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Villiger Export Natural

Easter Sunday has been a very full day for me so far, with a breakfast and cantata at church this morning, followed by an expansive meal with extended family, and extended sitting around and chewing the fat while soaking up the sun at a family farm. As we’ve returned home for the evening, there is still plenty of sun and warmth on Kansas to sit outside and take a quick break with a Villiger Export Natural.

I enjoyed the Export Maduro earlier in the week at a local lounge, while taking a short break from a dinner out. Punch and I shall soon do a joint review of that one (something about needing to rescue Elizabeth and get through Bioshock Infinite, first. <snerk>)

The Villiger Export line is a tidy little machine-wrapped, box-pressed stick almost four inches long, pressed into about one-half by one-quarter inch cross section. The filler and binder is natural leaf tobacco from Cuban-seed plants, and the wrapper is Sumatran. There is no cap, and so you’re free to smoke it from either end, but I suggest only one end at a time. Export is available only in Maduro and Natural.

As I removed the paper wrapper, I was surprised by how green this cigar’s wrapper appeared compared to the tan of the recently reviewed Colorado and the obviously-brown maduros. It also has a surprisingly consistent appearance, no doubt the result of the mechanical wrapping process.

I was so excited to get into the Natural, that I forgot to take a pre-light draw. Instead, I can tell you that it toasted easily and quickly, and establishing a cherry was no problem, even in the Kansas breeze. The flavor of caramel and oats (oatmeal?) were immediate and dominate, though I would put this in the mild-to-medium bodied category. I’ve heard others refer to it as creamy, and I agree that is an apt description.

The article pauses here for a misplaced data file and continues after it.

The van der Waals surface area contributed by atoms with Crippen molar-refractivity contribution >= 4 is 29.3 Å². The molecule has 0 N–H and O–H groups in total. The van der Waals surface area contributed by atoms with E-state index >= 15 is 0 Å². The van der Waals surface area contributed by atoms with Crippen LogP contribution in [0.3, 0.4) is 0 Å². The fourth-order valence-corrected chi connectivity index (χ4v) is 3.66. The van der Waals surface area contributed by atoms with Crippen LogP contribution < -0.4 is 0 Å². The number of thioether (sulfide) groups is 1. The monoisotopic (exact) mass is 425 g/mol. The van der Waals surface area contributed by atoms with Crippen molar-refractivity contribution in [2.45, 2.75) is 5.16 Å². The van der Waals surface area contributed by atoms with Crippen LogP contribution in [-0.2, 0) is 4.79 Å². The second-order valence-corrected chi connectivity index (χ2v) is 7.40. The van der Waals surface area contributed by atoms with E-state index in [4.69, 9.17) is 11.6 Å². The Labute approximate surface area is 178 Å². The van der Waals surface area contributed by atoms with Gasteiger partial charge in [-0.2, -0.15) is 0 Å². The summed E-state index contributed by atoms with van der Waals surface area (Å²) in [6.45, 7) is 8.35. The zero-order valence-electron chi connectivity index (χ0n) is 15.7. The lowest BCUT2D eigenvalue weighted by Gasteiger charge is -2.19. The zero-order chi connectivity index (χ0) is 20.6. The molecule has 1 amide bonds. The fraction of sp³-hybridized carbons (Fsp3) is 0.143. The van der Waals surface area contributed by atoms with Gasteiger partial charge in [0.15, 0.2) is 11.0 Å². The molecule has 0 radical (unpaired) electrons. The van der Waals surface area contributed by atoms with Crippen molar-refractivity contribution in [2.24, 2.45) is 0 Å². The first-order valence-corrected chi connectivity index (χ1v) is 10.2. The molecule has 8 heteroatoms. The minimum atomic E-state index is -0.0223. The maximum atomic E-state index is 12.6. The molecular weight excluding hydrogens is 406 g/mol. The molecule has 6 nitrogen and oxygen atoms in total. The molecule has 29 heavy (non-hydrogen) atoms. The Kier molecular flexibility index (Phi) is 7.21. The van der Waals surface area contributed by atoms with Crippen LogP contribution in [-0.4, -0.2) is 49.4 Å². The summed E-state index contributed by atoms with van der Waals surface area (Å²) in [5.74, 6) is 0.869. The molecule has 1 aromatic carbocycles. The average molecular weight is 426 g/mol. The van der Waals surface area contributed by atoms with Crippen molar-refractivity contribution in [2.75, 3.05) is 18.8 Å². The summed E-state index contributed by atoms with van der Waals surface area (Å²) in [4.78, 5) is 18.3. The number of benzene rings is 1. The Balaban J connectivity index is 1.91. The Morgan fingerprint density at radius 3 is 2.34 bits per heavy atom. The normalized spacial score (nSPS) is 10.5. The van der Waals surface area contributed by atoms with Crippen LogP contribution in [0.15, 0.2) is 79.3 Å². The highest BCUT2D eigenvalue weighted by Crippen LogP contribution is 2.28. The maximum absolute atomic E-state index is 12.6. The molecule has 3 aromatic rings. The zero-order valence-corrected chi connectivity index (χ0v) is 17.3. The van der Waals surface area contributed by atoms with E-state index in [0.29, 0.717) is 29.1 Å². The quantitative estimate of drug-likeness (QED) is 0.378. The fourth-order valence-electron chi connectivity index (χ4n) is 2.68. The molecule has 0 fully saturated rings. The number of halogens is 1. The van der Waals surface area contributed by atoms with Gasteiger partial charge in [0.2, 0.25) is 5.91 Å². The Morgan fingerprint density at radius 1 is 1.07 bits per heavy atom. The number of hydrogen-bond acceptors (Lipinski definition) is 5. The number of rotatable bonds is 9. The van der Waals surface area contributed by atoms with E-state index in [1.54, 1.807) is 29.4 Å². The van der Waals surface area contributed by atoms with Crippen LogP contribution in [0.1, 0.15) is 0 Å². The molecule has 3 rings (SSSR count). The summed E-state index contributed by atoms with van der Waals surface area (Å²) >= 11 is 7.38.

Smoke produced in the mouth is thick and generous, but the Natural itself is not a smokestack by any means, producing very little when idle. I find that its smoke is not olfactorally-offensive, which might make it a good choice when indulging with non-smoking friends.

The cigar has a modestly-tight draw. Wrapper burns uniformly, no touch-ups, and the light-gray ash suggests a good, uniform burn. The ash falls off easily (aka: often), but it has yet to take the cherry, and the Natura maintains well. However, with so little cigar I am tempted to pull on it constantly, so nothing goes to waste.

There are no great flavor changes as you puff through this stogie. The last third is a stronger rendition of the first third, with a mandatory increase in spice, along a linear slope. The narrow rectangular guage means less total flame, and that means my being able to smoke this cigar right down to the limit of my fat fingertips to hold onto it.

Burn it or spurn it?

The Villiger Export Natural is a lighter wrapper with a medium-strong — albeit fairly simple — and consistent flavor. For its taste, performance, and limited burn-time I plan to keep several of these around for anytime-smoking.

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